The Power 795 is IBM's biggest Unix server to date. It's aimed at companies that run large-scale database applications or want to consolidate multiple Unix or Linux workloads onto a single system using IBM's PowerVM virtualisation software.
IBM also launched several low-end Power7-based servers, each with one or two processors. Combined with the mid-range systems it launched earlier this year, the new servers round out IBM's Power7 line-up from top to bottom.
All the new systems are offered with Linux or IBM's AIX or i operating systems (i is the new name for IBM's i5/OS). They will compete with Unix servers from Hewlett-Packard and Oracle, which acquired Sun's hardware business when it bought the company earlier this year.
Few organisations need a box as big as the 795 to run a single, large application, and IBM expects most customers to use it for consolidation projects, which can help reduce energy use and conserve datacentre floor space, said Steve Sibley, IBM's worldwide marketing manager for Power systems.
The box can be carved into 254 partitions today, and IBM has said it will increase that number to 1,000 next year when it completes the required testing. "You may need a firmware update to do that, but right now we don't anticipate customers having to do anything," Sibley said.
The 795 has 8TB of main memory and uses eight processor "books," as IBM calls them, each with four Power7 processors. The chips each have eight processor cores, up from two on the Power6, and IBM says the new processors are compatible with Power6-based servers. That means customers can slide Power7 books into an existing Power 695 chassis without any other upgrades required, Sibley said.
IBM is launching the systems into a soft market. Unix server sales have been in decline, with revenue dropping 22 percent between 2008 and 2009, to $13.1 (£8.4) billion, according to IDC. The analyst company expects the market to pick up slightly this year and next.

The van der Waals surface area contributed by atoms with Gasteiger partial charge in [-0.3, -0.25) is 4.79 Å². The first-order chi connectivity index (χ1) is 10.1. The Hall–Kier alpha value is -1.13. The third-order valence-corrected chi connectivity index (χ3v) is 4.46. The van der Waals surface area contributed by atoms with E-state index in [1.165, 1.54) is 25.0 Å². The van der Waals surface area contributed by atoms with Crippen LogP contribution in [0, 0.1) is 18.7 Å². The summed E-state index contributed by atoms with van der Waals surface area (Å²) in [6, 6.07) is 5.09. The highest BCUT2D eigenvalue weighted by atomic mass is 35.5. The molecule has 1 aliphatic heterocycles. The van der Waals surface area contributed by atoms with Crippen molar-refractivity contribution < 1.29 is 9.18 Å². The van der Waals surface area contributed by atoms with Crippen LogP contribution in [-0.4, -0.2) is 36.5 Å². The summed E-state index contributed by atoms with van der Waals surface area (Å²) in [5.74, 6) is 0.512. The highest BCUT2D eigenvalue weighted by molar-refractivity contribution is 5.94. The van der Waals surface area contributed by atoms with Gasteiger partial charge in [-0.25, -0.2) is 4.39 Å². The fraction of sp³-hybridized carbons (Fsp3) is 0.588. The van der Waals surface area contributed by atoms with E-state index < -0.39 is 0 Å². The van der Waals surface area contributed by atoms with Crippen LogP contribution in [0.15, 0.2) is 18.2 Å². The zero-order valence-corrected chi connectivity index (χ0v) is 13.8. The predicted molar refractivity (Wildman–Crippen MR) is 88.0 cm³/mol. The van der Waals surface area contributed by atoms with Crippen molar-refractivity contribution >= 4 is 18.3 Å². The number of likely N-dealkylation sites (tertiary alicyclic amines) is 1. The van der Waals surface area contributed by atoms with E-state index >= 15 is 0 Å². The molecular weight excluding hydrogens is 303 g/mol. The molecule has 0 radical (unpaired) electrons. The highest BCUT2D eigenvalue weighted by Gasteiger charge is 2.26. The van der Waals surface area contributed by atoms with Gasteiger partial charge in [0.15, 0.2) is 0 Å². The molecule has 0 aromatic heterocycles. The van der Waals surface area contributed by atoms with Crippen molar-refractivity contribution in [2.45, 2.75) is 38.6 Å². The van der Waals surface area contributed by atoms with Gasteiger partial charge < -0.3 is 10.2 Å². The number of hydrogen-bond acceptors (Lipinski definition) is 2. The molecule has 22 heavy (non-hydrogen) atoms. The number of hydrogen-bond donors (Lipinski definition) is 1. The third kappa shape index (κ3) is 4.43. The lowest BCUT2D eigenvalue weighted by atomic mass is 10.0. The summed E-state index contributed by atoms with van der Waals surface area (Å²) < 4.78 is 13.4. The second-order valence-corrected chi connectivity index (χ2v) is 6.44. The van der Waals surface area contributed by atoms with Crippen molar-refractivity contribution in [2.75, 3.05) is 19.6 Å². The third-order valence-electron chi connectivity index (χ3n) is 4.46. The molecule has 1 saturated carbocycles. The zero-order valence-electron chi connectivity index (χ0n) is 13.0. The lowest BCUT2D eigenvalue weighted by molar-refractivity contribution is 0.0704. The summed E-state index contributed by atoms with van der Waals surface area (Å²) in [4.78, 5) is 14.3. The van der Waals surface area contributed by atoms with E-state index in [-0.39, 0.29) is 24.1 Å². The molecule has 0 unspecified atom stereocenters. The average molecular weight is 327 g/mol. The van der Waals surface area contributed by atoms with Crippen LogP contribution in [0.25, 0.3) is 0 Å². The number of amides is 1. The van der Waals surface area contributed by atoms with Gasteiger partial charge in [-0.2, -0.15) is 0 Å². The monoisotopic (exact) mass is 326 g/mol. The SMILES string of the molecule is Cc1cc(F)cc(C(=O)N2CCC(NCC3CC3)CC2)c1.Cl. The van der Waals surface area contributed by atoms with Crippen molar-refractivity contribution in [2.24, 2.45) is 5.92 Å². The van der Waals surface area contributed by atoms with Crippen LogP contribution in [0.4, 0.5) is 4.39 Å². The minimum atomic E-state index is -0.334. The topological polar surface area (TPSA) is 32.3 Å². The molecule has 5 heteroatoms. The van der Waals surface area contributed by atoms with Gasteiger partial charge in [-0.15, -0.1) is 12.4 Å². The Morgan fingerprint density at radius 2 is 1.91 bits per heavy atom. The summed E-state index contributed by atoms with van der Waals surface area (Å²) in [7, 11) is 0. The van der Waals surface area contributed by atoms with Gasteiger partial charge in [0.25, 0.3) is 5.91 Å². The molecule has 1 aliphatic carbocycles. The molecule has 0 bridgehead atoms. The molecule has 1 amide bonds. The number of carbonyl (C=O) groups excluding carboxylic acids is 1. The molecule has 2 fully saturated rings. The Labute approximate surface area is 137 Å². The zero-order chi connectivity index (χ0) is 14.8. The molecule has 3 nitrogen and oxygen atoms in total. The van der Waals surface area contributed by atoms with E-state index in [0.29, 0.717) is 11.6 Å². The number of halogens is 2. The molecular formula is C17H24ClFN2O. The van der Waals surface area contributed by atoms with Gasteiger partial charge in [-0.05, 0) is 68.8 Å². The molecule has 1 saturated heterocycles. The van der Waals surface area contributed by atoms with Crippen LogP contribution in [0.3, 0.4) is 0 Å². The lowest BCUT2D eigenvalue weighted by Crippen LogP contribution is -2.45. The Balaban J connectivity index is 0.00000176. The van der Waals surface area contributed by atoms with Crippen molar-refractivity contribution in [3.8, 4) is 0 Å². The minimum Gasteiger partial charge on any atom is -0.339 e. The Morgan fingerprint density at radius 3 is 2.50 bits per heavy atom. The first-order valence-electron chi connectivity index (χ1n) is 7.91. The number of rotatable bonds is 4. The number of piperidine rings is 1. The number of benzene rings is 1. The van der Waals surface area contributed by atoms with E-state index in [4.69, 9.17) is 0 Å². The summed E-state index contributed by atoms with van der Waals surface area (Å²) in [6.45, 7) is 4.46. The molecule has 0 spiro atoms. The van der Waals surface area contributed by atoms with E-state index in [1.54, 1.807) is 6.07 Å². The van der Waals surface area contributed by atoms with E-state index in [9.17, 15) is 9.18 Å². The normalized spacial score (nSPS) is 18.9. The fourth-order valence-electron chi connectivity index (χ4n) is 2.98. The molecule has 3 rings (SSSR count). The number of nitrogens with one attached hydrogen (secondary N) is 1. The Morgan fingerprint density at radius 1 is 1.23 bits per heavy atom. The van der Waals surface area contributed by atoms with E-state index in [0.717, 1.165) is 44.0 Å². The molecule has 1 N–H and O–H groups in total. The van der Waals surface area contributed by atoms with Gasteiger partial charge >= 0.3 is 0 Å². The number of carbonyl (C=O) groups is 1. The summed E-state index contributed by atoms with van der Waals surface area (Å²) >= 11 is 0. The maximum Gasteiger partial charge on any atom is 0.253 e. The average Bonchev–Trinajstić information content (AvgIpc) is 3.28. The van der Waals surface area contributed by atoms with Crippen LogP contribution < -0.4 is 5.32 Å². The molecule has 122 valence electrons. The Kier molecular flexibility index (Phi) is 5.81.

IBM has been doing better than its rivals in those poor conditions. It sold the most Unix gear in each of the last three years, according to IDC, expanding its share of revenue to 40.3 percent in 2009, compared to 26.2 percent for HP and 25.3 percent for Sun.
The new systems could strengthen its position further. "On a hardware basis, it's pretty clear IBM is in the lead in raw performance," according to Dan Olds, principal analyst at Gabriel Consulting.
Still, IBM's growth came in a period of turmoil for its rivals, said IDC analyst Jean Bozman. HP has been transitioning customers from its PA-RISC chip to Intel's Itanium processor, and Sun's future was clouded for a long time during talk of an acquisition.
After some delays, HP has now launched new servers based on Itanium 2, and Oracle is finally discussing a road map for Sun's hardware business. That puts them in a better position competitively. Still, Bozman said, "IBM is in a very strong position."
Even IBM doesn't know exactly how customers will respond to the 256-core system. 'This is the first time we've gone from 64 cores to 256, so it will be interesting to see the demand," Sibley said. A handful of customers have applications that are large enough to run across a entire system, "but we do see hundreds of partitions being the norm," he said.
The company offers a "capacity on demand" payment model, so customers can order a fully loaded system and pay for the processors as they are activated.
IBM didn't provide a price for the 795, except to say it starts at $500,000. Sibley said customers end up getting about twice the number of processor cores on a Power7 system as they would for a Power 6 system of the same price.
For low-end servers, IBM disables some of the Power7 cores to offer four- and six-core chips. Those processors are offered in the Power 710, 720, 730 and 740 systems, which were also launched Tuesday in one- and two-socket rackmount and tower formats. The servers start from $6,385 (£4,076) in the US, Sibley said.
The company also launched a new Smart Analytics system, the 7600, which comes preinstalled with IBM's DB2 data warehousing software on a system built for data analytics. It's the Power7 upgrade of a Power 6 system IBM launched in April.
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